# Depth Of Knowledge For Math

Many teachers are looking for ways to make their math lessons more engaging, and asking students to apply their knowledge in new contexts is one way that can help motivate them. Depth of knowledge (DOK) is a framework for helping teachers think about how well students understand the mathematical concepts they are learning and what it means for them to be able to apply those concepts in new situations. In this article I’ll explain what DOK involves and why it’s useful for teachers and parents who want their children to learn math concepts deeply.

Scholarshub Contents Table

## Depth Of Knowledge For Math

### 1 What DOES Depth Of Knowledge Involve?

Depth of Knowledge is a way of describing what students know and can do, based on their age. It is used to help teachers plan lessons that match the needs of each group in their class.

In Depth Of Knowledge, teachers identify where students are at on a continuum from simple recall to abstract thinking. For example, at the beginning of the year, your students might be able to recognize and write numbers up through 20 but not much beyond that. As they progress through school, they would move toward higher levels of learning including calculations with larger numbers and solving multi-step problems such as long division or equations with fractions.

### 2 Higher Order Thinking Skills

Higher order thinking skills are the skills that require a student to analyze, interpret, apply, evaluate and create. These skills are important for students to be able to think critically and solve problems.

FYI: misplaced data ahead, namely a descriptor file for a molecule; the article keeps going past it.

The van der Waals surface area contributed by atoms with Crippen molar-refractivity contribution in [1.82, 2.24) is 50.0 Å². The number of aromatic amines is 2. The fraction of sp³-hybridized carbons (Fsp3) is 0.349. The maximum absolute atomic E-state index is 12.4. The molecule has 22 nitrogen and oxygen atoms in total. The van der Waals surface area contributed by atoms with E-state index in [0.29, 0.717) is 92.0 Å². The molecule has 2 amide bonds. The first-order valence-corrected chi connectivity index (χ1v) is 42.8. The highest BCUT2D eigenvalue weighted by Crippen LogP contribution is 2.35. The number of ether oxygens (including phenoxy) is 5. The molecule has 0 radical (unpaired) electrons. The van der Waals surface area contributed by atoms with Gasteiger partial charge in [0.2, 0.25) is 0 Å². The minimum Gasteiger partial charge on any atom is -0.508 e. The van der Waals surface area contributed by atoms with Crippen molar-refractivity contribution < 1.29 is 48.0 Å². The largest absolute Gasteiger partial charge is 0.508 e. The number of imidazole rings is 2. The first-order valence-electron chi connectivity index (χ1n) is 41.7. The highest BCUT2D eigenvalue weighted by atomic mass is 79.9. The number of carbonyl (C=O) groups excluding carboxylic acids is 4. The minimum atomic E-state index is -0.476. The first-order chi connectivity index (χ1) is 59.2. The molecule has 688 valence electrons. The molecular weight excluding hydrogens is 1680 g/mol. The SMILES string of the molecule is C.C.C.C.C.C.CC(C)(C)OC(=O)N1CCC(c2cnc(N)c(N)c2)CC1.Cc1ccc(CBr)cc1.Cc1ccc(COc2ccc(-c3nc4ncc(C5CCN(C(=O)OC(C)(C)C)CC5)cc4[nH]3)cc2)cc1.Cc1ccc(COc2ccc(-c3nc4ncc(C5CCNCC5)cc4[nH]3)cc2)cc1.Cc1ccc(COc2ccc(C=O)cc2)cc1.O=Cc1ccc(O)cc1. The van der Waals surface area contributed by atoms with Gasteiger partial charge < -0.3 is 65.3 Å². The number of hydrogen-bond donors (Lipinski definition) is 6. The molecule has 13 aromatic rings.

When teaching math it’s important that you teach these higher order thinking skills in all of your lessons.

### 3 Bloom’s Taxonomy

Bloom’s Taxonomy

The Bloom’s Taxonomy is a classification of cognitive learning objectives that defines six categories of learning, from the lowest level (remembering) to the highest level (creating).

Each category has three sub-categories:

• Remembering – what you have learned
• Understanding – how things work and relate to each other. It requires students to demonstrate their knowledge by explaining its relation to other topics in class, or showing their understanding of its significance. This requires them to think critically about a problem or question posed by an instructor.
• Applying – using information in new situations, such as explaining how this applies in your own life or how it works with other ideas being studied. For example, if you were studying relationships between countries and then had an assignment on which country would win an Olympic event based on population size vs GDP per capita vs number of gold medals awarded so far historically (they actually did this!). Your answers would be applying what you’ve learned about relationships between countries and sports teams/athletes because they’re both teams!

### 4 Webb’s Depth of Knowledge Framework

When you think about the level of knowledge a student has, there are many ways to describe it.

For example, one way is by using Webb’s Depth of Knowledge Framework. In this framework, students are shown a learning objective and then given opportunities to demonstrate their understanding in different ways. The idea is that students will learn more deeply when they have multiple opportunities to show what they know.

There are five levels of knowledge:

• Level 1 – Reciting information (telling)